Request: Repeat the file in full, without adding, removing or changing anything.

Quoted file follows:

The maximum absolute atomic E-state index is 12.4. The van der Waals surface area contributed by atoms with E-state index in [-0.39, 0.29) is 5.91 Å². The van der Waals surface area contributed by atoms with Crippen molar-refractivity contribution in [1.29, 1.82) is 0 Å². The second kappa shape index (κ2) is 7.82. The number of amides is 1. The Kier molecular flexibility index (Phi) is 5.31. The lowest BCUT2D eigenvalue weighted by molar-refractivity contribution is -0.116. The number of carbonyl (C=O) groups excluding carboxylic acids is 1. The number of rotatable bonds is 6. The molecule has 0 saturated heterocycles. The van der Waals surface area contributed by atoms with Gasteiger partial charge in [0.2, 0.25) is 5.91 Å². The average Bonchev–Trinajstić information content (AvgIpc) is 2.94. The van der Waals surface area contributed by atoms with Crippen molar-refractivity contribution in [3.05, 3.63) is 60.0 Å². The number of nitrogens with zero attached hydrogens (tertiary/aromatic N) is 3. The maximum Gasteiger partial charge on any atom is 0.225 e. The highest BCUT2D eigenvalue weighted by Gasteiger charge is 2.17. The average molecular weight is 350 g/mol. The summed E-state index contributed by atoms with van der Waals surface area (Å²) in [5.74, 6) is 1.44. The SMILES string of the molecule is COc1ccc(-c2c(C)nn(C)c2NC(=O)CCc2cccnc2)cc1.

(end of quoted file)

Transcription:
The maximum absolute atomic E-state index is 12.4. The van der Waals surface area contributed by atoms with E-state index in [-0.39, 0.29) is 5.91 Å². The van der Waals surface area contributed by atoms with Crippen molar-refractivity contribution in [1.29, 1.82) is 0 Å². The second kappa shape index (κ2) is 7.82. The number of amides is 1. The Kier molecular flexibility index (Phi) is 5.31. The lowest BCUT2D eigenvalue weighted by molar-refractivity contribution is -0.116. The number of carbonyl (C=O) groups excluding carboxylic acids is 1. The number of rotatable bonds is 6. The molecule has 0 saturated heterocycles. The van der Waals surface area contributed by atoms with Gasteiger partial charge in [0.2, 0.25) is 5.91 Å². The average Bonchev–Trinajstić information content (AvgIpc) is 2.94. The van der Waals surface area contributed by atoms with Crippen molar-refractivity contribution in [3.05, 3.63) is 60.0 Å². The number of nitrogens with zero attached hydrogens (tertiary/aromatic N) is 3. The maximum Gasteiger partial charge on any atom is 0.225 e. The highest BCUT2D eigenvalue weighted by Gasteiger charge is 2.17. The average molecular weight is 350 g/mol. The summed E-state index contributed by atoms with van der Waals surface area (Å²) in [5.74, 6) is 1.44. The SMILES string of the molecule is COc1ccc(-c2c(C)nn(C)c2NC(=O)CCc2cccnc2)cc1.